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Doctors Without Borders opposes Pfizer’s pneumonia vaccine patent in India

Last year alone, Pfizer brought in more than $6 billion in sales just from the pneumonia vaccine, while millions of children in many developing countries can’t afford it, MSF said. Photo: ReutersPremium
Last year alone, Pfizer brought in more than $6 billion in sales just from the pneumonia vaccine, while millions of children in many developing countries can’t afford it, MSF said. Photo: Reuters

MSF is challenging this patent to ensure manufacturers planning to produce the pneumonia vaccine do not face patent barriers while launching more affordable versions

Hyderabad: Médecins Sans Frontières (MSF)/Doctors Without Borders, a Paris-based international humanitarian-aid non-governmental organisation, on Friday said it has filed a ‘patent opposition’ in India to prevent US pharmaceutical company Pfizer Inc. from getting a patent on the pneumococcal conjugate vaccine (PCV13), so more affordable versions can become available to developing countries and humanitarian organisations.

This is the first time a vaccine (biosimilar) patent has been challenged in India by a medical organisation, with the goal of protecting millions more children against deadly pneumonia, MSF said in a statement.

“Our pre-grant opposition shows that the method Pfizer is trying to patent is too obvious to deserve a patent under Indian law, and is just a way to guarantee a market monopoly for Pfizer for many years to come," said Leena Menghaney, head of MSF’s Access Campaign in South Asia.

“India must rebuff demands from pharmaceutical companies, which are backed by diplomatic pressure tactics of the US and other governments, that India change its patentability standards to restrict generic competition," Menghaney added.

After years of fruitless negotiations with Pfizer to lower the vaccine’s price for use in its projects, MSF is challenging this patent application in India to ensure that manufacturers who are planning to produce the pneumonia vaccine do not face key patent barriers at the time of launching a more affordable version, the agency said.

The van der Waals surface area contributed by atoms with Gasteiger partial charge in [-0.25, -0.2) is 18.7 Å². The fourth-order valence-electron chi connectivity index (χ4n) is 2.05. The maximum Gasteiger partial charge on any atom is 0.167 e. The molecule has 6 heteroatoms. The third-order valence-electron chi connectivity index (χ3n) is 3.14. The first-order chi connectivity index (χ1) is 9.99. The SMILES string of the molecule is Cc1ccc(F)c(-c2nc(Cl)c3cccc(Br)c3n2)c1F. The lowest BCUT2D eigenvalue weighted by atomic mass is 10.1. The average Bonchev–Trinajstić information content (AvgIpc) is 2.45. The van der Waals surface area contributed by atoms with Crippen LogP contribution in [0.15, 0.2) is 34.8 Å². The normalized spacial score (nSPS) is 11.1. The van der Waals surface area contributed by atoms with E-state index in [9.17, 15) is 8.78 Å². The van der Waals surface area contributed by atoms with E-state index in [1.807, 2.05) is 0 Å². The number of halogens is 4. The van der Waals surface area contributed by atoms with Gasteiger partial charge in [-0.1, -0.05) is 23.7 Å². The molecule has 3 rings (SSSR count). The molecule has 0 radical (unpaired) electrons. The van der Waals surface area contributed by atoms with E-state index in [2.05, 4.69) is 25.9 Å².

The Indian government allows for pre-grant opposition—a form of citizen review at the patent examination stage before the patent office to show that claims that cover a certain aspect of a drug or vaccine do not merit patenting under India’s Patents Act.

An equivalent patent to the one opposed today in India was already revoked by the European Patent Office (EPO) and is currently being challenged in South Korea. Pfizer’s patent application involves the methods of conjugating 13 serotypes of streptococcus pneumonia into a single carrier.

Three Indian companies are engaged in development of pneumococcal vaccine including Pune-based Serum Institute of India Ltd, New Delhi-based Panacea Biotec Ltd and Aurobindo Pharma Ltd’s subsidiary Tergene Biotech Pvt. Ltd. The pneumococcal vaccine of Serum and Panacea are in the end stages of phase-1 clinical trials; Tergene’s vaccine is expected to enter phase-1 in the next two months.

Pneumonia is the leading cause of childhood death, killing almost one million children each year.

Currently, pharmaceutical companies Pfizer and GlaxoSmithKline (GSK) are the only two manufacturers of the vaccine, which could prevent a large number of these deaths.

Pfizer has priced PCV13 (marketed as Prevenar) out of reach of many developing countries and humanitarian organisations.

The pneumonia vaccine accounts for almost half the price of vaccinating a child in the poorest countries.

“The pneumonia vaccine is the world’s best-selling vaccine, and last year alone, Pfizer brought in more than US$6 billion in sales just for this product—meanwhile many developing countries, where millions of children risk getting pneumonia, simply can’t afford it," said Manica Balasegaram, executive director of MSF’s Access Campaign.

“To make sure children everywhere can be protected from deadly pneumonia, other companies need to enter the market to supply this vaccine for a much lower price than what Pfizer charges," Balasegaram said.

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